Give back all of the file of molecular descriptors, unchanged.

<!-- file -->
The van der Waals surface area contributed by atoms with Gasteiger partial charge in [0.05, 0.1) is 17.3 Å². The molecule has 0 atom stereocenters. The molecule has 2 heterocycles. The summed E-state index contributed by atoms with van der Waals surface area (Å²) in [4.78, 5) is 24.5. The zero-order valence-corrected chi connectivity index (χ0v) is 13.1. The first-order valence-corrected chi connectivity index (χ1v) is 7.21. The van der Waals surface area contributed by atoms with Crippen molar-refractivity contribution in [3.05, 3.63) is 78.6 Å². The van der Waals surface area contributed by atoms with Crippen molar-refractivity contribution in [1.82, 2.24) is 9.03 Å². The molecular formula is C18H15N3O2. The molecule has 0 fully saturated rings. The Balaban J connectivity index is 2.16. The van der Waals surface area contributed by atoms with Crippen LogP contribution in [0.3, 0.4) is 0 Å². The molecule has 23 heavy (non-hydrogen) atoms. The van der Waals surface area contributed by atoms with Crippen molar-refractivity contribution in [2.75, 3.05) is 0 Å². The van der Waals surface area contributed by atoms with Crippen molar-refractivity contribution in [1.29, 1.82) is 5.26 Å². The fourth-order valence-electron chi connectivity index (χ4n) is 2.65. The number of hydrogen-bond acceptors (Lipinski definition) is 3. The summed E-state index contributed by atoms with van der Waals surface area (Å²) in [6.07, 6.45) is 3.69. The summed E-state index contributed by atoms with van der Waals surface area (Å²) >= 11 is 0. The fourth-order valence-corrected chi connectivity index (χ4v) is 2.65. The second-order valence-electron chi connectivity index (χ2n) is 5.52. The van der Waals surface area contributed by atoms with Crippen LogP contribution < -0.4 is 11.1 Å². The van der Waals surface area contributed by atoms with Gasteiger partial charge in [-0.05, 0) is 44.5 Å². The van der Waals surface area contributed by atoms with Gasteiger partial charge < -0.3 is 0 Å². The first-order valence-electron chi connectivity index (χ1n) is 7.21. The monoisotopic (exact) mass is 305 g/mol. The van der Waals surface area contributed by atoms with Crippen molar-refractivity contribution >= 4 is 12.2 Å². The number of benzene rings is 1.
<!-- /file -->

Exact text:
The van der Waals surface area contributed by atoms with Gasteiger partial charge in [0.05, 0.1) is 17.3 Å². The molecule has 0 atom stereocenters. The molecule has 2 heterocycles. The summed E-state index contributed by atoms with van der Waals surface area (Å²) in [4.78, 5) is 24.5. The zero-order valence-corrected chi connectivity index (χ0v) is 13.1. The first-order valence-corrected chi connectivity index (χ1v) is 7.21. The van der Waals surface area contributed by atoms with Crippen molar-refractivity contribution in [3.05, 3.63) is 78.6 Å². The van der Waals surface area contributed by atoms with Crippen molar-refractivity contribution in [1.82, 2.24) is 9.03 Å². The molecular formula is C18H15N3O2. The molecule has 0 fully saturated rings. The Balaban J connectivity index is 2.16. The van der Waals surface area contributed by atoms with Crippen LogP contribution in [0.3, 0.4) is 0 Å². The molecule has 23 heavy (non-hydrogen) atoms. The van der Waals surface area contributed by atoms with Crippen molar-refractivity contribution in [2.75, 3.05) is 0 Å². The van der Waals surface area contributed by atoms with Crippen molar-refractivity contribution in [1.29, 1.82) is 5.26 Å². The fourth-order valence-electron chi connectivity index (χ4n) is 2.65. The number of hydrogen-bond acceptors (Lipinski definition) is 3. The summed E-state index contributed by atoms with van der Waals surface area (Å²) in [6.07, 6.45) is 3.69. The summed E-state index contributed by atoms with van der Waals surface area (Å²) >= 11 is 0. The fourth-order valence-corrected chi connectivity index (χ4v) is 2.65. The second-order valence-electron chi connectivity index (χ2n) is 5.52. The van der Waals surface area contributed by atoms with Crippen LogP contribution < -0.4 is 11.1 Å². The van der Waals surface area contributed by atoms with Gasteiger partial charge in [-0.05, 0) is 44.5 Å². The van der Waals surface area contributed by atoms with Gasteiger partial charge < -0.3 is 0 Å². The first-order valence-electron chi connectivity index (χ1n) is 7.21. The monoisotopic (exact) mass is 305 g/mol. The van der Waals surface area contributed by atoms with Crippen molar-refractivity contribution >= 4 is 12.2 Å². The number of benzene rings is 1.